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When compiling Objective-C with GNUstep/MinGW I get the following error:

The procedure entry point __printf__ could not be located in the dynamic link library libintl-8.dll.

Windows 7/64-bit. File version on libintl-8.dll is 0.18.1.

Is the compiler using the right file?

Edit: here is the Exports table of the file at c:\MinGW\bin\libintl-8.dll

[Ordinal/Name Pointer] Table
        [   0] __printf__
        [   1] _get_output_format
        [   2] _nl_expand_alias
        [   3] _nl_explode_name
        [   4] _nl_find_domain
        [   5] _nl_find_msg
        [   6] _nl_language_preferences_default
        [   7] _nl_load_domain
         ...   ...
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I do the same thing. Rename c:\mingw\mwingw32 to c:\mingw\mingw32old and it works (Windows XP). In Windows 7 64-bit I have not had this problem.

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It would be lovely to know why this is necessary or if a more elegant fix is available. – Colin Basnett Aug 14 '15 at 4:12

I experienced a similar problem. In my case the error appeared in a dialog box, rather than in the console output from the compiler. This indicates that it's actually a problem with execution of the compiler, rather than with the compilation. Try adding -v to the gcc command to see what sub-commands its executing. In my case it was an issue with it trying to execute as.exe from MinGW/mingw32/bin instead of MinGW/bin (the libintl DLL doesn't exist in the former location). I renamed the MinGW/mingw32 folder to prevent it being found and the compilation succeeded. Not sure why it was looking in this location though.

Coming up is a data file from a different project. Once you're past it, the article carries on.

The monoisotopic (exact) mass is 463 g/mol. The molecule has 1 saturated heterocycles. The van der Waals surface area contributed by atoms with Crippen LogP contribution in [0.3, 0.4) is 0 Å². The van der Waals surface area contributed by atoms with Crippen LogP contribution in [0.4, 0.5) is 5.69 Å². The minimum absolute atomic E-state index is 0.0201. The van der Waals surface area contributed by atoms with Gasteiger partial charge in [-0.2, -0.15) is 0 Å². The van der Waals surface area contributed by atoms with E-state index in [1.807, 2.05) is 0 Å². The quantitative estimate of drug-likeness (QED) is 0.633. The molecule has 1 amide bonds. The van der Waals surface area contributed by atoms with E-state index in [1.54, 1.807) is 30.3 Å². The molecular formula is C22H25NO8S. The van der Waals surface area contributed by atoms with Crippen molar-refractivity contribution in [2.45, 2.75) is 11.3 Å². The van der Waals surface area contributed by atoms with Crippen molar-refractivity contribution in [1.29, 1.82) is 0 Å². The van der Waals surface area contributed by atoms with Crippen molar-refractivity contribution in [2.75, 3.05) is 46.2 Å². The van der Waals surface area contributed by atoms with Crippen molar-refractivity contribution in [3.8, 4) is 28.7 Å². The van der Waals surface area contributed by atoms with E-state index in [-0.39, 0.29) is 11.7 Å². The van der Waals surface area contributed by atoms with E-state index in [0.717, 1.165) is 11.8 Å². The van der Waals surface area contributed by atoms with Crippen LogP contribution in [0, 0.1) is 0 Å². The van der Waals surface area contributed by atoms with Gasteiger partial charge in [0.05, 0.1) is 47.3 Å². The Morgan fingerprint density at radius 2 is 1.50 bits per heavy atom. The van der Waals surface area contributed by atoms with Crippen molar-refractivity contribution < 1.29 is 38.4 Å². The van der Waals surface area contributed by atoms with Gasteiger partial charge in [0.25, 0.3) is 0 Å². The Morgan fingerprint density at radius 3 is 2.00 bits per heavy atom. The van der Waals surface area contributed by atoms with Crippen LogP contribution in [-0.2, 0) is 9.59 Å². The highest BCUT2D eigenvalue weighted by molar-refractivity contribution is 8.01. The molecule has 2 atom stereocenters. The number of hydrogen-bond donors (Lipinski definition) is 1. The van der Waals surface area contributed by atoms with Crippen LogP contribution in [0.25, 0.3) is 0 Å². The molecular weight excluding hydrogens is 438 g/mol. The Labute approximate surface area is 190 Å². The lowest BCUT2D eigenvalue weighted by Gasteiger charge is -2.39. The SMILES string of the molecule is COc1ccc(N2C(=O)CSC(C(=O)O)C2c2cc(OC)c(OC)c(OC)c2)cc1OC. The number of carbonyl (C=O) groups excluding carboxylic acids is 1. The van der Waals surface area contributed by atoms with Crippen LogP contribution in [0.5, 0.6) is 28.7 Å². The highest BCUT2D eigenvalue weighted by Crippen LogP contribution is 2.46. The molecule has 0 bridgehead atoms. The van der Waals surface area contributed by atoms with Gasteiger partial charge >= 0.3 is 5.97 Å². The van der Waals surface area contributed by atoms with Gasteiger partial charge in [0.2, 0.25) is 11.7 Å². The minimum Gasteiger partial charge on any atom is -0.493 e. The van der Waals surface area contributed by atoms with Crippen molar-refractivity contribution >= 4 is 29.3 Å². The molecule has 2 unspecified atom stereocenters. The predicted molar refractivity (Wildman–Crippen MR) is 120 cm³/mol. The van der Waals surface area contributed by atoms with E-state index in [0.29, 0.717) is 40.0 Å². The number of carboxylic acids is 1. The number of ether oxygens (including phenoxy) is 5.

Ultimately I fixed this by doing a fresh install of MinGW.

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On my system, I fixed this by reordering my system PATH envvar so that c:\MinGW\bin would show up before %GTK_BASEPATH%\bin. That way, the correct libintl-8.dll that as.exe wanted would be found, even when GCC launches it from c:\MinGW\bin\mingw32\bin instead of c:\MinGW\bin. Otherwise, it would try to link against the one shipped with some GTK+ SDK which did not have all of the required symbols, I assume. Also, in my case, the dialog box complained that as.exe was missing the symbol when really the libintl-8.dll that the dynamic linker decided to try to use was at fault.

Too bad there aren’t more packages installable via mingw-get that actually share shared objects instead of each SDK shipping its own installer along with its own incompatible variants of the DLLs…

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Here how it should be.

libintl-8.dll 0.8.1

Export Table:
  Name:                          libintl-8.dll
  Time Date Stamp:               0x4EA19844 (21.10.2011 17:05:24)
  Version:                       0.00
  Ordinal Base:                  1
  Number of Functions:           84
  Number of Names:               84

  Ordinal   Entry Point   Name
        1   0x00009124    __printf__
        2   0x000105B8    _get_output_format
        .   ...
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Thanks for the response. But knowing how it should be doesn't tell me why the DLL included in the download/install package isn't the one the compiler wants or what I'm supposed to do about it. – Joe Davis Aug 23 '13 at 18:43
This may sound crazy, but I notice that my objdump ordinals are zero-based and yours are not. Is it possible that there is an actual discrepancy, or is it a matter of how the tool displays the list? – Joe Davis Aug 23 '13 at 19:24
@JoeDavis : Try and you will see : libintl-8.dll – moskito-x Aug 23 '13 at 20:26
I replaced my file with yours and got the exact same error. Here's my build command: gcc -o helloworld.exe HELLOWORLD.m -I /GNUstep/GNUstep/System/Library/Headers -L /GNUstep/GNUstep/System/Library/Libraries -std=c99 -lobjc -lgnustep-base -fconstant-string-class=NSConstantString – Joe Davis Aug 23 '13 at 22:13
@JoeDavis : for a simple Helloworld you usually do not need libintl . We can not see your code. And please put your build command in your question, not in a comment. – moskito-x Aug 24 '13 at 4:42

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